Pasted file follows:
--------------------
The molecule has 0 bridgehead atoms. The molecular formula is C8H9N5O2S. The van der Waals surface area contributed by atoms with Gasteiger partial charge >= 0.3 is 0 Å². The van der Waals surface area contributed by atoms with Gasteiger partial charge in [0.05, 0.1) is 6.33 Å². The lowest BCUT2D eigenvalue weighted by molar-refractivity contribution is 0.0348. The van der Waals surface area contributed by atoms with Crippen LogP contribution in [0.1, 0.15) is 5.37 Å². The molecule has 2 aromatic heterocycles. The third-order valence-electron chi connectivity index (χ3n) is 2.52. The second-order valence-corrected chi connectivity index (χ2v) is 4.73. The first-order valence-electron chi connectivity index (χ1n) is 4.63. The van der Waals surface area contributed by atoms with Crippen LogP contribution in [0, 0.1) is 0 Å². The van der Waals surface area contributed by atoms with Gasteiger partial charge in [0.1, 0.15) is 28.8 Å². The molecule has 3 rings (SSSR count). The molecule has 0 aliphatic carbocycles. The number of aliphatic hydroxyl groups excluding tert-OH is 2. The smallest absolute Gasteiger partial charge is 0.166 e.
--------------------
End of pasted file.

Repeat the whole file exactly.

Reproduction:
The molecule has 0 bridgehead atoms. The molecular formula is C8H9N5O2S. The van der Waals surface area contributed by atoms with Gasteiger partial charge >= 0.3 is 0 Å². The van der Waals surface area contributed by atoms with Gasteiger partial charge in [0.05, 0.1) is 6.33 Å². The lowest BCUT2D eigenvalue weighted by molar-refractivity contribution is 0.0348. The van der Waals surface area contributed by atoms with Crippen LogP contribution in [0.1, 0.15) is 5.37 Å². The molecule has 2 aromatic heterocycles. The third-order valence-electron chi connectivity index (χ3n) is 2.52. The second-order valence-corrected chi connectivity index (χ2v) is 4.73. The first-order valence-electron chi connectivity index (χ1n) is 4.63. The van der Waals surface area contributed by atoms with Crippen LogP contribution in [0, 0.1) is 0 Å². The van der Waals surface area contributed by atoms with Gasteiger partial charge in [0.1, 0.15) is 28.8 Å². The molecule has 3 rings (SSSR count). The molecule has 0 aliphatic carbocycles. The number of aliphatic hydroxyl groups excluding tert-OH is 2. The smallest absolute Gasteiger partial charge is 0.166 e.